Women talking around a table Since the launch of their podcast, Shedding Light, Candy (left), Susie and Angela have released information regarding Melanie's case previously unknown to the public. OCT 2020

In the podcast, Candy recalls growing up in a nearby community constantly barraged with billboards and missing person posters bearing Melanie’s face, many of which remain today.

Through interviews with multiple people connected to the case — Melanie’s friends, other New Liskeard residents, former OPP detectives — Shedding Light has been able to make public information not previously known.

“As far as we understand, there’s been lots of talk in town started,” Angela said, adding listeners of the podcast continue to grow each week. 

Theories Melanie was the victim of mistaken identity or racially motivated violence, coupled with the fact that in the same year she went missing a second teen vanished and someone was murdered in the area, have renewed interest in the case.

Melanie was reportedly one of just a few Black girls at the time in New Liskeard.

In Let’s Work Together to Find Melanie Ethier, a Facebook group created by her mother Celine with close to 7,000 followers, people began sharing videos in September from Michael Jolicoeur, a man claiming to be in touch with the spirit world.

Just 48 hours after videos from Jolicoeur’s YouTube account — where he discusses Melanie’s disappearance  were posted to the group, close to 400 comments accompanied.

Engagement on the page has never been that high.

INFORMATION IS POWER

OPP have remained tight-lipped over the last 24 years, releasing next to no information about the circumstances surrounding the early morning hours of Sept. 29, 1996.

Foul play has long been suspected.

When police don’t arm the public with information, Angela said people come up with all kinds of ideas about what happened.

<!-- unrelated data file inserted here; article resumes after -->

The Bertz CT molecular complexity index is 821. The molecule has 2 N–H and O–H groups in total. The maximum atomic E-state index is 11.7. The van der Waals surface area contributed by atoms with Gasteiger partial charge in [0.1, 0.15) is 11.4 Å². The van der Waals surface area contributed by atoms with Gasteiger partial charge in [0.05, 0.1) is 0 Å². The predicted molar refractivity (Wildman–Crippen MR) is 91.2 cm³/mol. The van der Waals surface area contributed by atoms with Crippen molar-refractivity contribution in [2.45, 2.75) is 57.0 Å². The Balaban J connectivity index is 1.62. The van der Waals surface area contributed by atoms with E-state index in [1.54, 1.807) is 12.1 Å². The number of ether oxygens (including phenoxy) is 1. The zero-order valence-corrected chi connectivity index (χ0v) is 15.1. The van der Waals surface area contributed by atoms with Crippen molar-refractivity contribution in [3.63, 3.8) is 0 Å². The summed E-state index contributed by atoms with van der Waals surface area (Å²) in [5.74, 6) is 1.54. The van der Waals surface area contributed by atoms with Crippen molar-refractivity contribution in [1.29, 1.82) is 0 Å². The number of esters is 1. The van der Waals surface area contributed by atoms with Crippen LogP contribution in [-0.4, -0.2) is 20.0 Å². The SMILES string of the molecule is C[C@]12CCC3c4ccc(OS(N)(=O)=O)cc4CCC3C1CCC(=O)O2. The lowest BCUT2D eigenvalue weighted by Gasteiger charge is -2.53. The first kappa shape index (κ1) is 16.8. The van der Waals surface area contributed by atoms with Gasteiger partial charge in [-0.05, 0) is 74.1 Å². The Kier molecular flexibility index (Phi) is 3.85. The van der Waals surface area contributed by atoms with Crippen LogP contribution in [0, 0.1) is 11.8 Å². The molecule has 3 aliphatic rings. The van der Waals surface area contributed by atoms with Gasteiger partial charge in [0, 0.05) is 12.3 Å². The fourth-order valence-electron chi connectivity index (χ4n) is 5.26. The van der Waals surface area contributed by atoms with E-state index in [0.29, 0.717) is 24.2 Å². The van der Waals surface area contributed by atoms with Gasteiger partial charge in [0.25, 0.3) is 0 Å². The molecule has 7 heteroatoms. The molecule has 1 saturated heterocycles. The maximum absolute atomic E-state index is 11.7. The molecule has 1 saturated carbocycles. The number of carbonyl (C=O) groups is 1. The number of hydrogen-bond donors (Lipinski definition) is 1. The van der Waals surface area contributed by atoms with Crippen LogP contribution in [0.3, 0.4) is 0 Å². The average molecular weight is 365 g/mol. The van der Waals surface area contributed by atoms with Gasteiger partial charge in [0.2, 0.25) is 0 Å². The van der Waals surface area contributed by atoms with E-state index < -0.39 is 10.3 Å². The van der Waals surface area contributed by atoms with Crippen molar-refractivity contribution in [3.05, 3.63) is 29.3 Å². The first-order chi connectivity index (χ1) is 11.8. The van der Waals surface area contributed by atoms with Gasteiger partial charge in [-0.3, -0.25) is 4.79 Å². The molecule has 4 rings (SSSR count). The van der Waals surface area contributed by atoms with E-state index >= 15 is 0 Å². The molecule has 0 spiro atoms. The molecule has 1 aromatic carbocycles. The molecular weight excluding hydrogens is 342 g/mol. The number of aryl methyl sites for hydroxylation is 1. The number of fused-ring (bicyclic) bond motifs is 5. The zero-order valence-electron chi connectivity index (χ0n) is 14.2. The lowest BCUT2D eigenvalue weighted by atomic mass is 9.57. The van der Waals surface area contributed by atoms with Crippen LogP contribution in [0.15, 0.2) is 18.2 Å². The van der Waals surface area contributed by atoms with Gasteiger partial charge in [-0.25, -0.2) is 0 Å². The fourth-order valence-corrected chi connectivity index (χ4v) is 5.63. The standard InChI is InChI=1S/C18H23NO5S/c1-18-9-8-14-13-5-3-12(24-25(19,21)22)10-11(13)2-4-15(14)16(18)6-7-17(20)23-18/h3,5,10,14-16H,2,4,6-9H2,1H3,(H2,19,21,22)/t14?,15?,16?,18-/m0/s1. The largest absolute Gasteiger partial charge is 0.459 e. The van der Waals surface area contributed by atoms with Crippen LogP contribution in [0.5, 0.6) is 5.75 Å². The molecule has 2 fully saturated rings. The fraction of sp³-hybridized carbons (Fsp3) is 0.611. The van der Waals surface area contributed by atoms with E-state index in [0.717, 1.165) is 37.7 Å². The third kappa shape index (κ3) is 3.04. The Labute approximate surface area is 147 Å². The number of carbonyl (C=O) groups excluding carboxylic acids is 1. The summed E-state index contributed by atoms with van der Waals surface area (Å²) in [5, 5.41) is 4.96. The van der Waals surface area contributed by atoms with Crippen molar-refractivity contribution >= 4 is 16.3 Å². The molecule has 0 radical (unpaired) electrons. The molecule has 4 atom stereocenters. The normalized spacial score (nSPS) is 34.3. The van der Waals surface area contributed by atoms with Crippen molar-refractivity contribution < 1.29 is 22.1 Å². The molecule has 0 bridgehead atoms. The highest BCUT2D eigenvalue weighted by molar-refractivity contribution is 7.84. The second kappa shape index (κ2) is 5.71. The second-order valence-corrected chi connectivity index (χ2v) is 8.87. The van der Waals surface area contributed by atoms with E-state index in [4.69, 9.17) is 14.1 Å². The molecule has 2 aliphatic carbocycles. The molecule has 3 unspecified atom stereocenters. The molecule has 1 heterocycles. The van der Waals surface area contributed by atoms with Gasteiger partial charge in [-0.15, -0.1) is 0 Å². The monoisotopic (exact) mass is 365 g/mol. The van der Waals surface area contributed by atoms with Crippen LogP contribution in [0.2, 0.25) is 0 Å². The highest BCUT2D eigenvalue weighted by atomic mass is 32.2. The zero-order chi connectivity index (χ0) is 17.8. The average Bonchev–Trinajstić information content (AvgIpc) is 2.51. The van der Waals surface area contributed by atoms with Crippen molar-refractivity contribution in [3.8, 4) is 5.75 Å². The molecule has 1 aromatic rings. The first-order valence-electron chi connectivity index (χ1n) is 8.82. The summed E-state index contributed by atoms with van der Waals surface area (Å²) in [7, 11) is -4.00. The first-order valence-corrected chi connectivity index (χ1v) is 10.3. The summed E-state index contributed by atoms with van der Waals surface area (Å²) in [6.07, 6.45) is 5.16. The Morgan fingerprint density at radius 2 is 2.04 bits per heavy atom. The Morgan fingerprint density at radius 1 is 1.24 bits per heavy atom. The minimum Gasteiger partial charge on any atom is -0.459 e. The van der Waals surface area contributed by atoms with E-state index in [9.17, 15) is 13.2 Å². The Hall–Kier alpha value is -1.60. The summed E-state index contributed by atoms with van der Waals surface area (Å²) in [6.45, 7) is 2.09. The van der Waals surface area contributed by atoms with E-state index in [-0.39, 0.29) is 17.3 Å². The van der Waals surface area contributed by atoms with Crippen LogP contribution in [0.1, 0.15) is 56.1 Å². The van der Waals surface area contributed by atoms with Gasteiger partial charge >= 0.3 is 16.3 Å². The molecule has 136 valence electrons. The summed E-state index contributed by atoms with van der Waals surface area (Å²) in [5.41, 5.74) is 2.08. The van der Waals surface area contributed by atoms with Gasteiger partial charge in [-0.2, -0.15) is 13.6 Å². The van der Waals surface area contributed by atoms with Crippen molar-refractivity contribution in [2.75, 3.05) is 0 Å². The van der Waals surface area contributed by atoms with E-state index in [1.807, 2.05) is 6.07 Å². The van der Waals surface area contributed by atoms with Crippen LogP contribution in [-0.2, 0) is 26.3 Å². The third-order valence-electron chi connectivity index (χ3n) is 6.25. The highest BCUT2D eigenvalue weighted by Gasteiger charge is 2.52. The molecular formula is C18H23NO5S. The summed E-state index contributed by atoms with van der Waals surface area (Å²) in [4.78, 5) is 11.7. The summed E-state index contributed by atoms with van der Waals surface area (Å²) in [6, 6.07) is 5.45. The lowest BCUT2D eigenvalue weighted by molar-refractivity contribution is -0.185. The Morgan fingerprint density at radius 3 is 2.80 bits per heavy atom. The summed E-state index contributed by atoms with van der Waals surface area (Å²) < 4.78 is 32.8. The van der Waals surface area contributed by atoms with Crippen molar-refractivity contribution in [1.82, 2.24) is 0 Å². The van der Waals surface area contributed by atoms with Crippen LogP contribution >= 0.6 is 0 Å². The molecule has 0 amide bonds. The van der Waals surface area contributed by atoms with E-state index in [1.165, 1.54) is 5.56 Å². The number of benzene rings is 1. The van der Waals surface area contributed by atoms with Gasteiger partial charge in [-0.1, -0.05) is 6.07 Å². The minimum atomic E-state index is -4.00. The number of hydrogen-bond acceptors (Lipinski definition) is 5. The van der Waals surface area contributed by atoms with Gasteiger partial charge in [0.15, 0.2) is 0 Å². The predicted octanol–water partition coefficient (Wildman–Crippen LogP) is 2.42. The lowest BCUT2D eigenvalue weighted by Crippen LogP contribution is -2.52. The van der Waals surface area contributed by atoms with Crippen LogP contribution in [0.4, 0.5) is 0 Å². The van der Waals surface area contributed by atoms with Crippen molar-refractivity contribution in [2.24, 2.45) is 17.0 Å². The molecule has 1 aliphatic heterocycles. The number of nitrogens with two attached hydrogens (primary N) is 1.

Years after Melanie’s disappearance, OPP said a friend with her the evening of Sept. 28 left the Pine Avenue residence an hour before Melanie did, and was startled by a car she considered so suspicious she ran home.

OPP also later said a witness placed Melanie on the Armstrong Street bridge around the time she left the house on Pine Avenue, heading west.

DIGITALLY DOCUMENTING A DISAPPEARANCE

In January 2020, OPP launched a video series on YouTube documenting historic and unsolved cases, following the success of a similar digital series on serial killers.

OPP Det. Insp. Rob Matthews is assigned to Melanie’s case and confirmed new tips have come in as a result. “It has been beneficial,” he said of the series.

While he could not speak to specific evidence, he did point out that digital tools in use by the OPP and others, can bring both pros and cons to an investigation.

Enhanced technologies keep the case in the public eye but if too much information goes public, he said, it can be difficult for police to verify evidence.

Holding back key pieces of the story is how police authenticate information, Matthews explained.

“We have to have evidence,” he said. “Real evidence.”

Man talking OPP Detective Inspector Rob Matthews points to the 2009 solved homicide of Kathy Wilson, a case closed after nearly 40 years, to highlight the importance of keeping old cases like Melanie's in the public eye. OCT 2020 - OPP screenshot

Matthews said he “would like nothing more than to go into great detail” about the information police have received the past 24 years but maintaining the integrity of the investigation is paramount.

Any historic investigation, he said, is challenging.

Matthews does hold hope the case can be solved, citing the 40-year-old disappearance of 12-year-old Kathy Wilson whose killer was charged and convicted in 2009.

New detectives have been assigned through the years and Melanie’s disappearance is now part of the OPP’s new major case management system, which Matthews heads up.

In 2007, the OPP took over Temiskaming police after some local municipalities amalgamated. Tips communicated to New Liskeard police before then may not have reached the OPP, said Const. Jennifer Smith, of the Temiskaming detachment.

“The status of the investigation is still open and it’s going to stay that way until we figure out what happened to her,” Smith said.

Some aren’t comfortable speaking to police, she added, so if Shedding Light can generate new tips that is helpful.

Angela, Susie and Candy have also set up a tip line, fielding information from across the country. “We’re just three moms so people feel comfortable reaching out,” Angela said, adding everything they receive is passed onto the OPP.

This year Melanie, Celine’s Christmas baby born Dec. 25, would have turned 40.

“The whole town needs closure,” Angela said. “The whole town has suffered for 24 years — not just Celine and her other daughter Jessie — thinking that you have a monster walking among you.

“Somebody is holding onto the answers so tightly.”

Anyone with information regarding the disappearance of Melanie Ethier is asked to contact the director of the Criminal Investigation Branch of the OPP at 1-888-310-1122 or 705-329-6111 or their nearest police authority.

You may anonymously report to Crime Stoppers at 1-800-222-8477.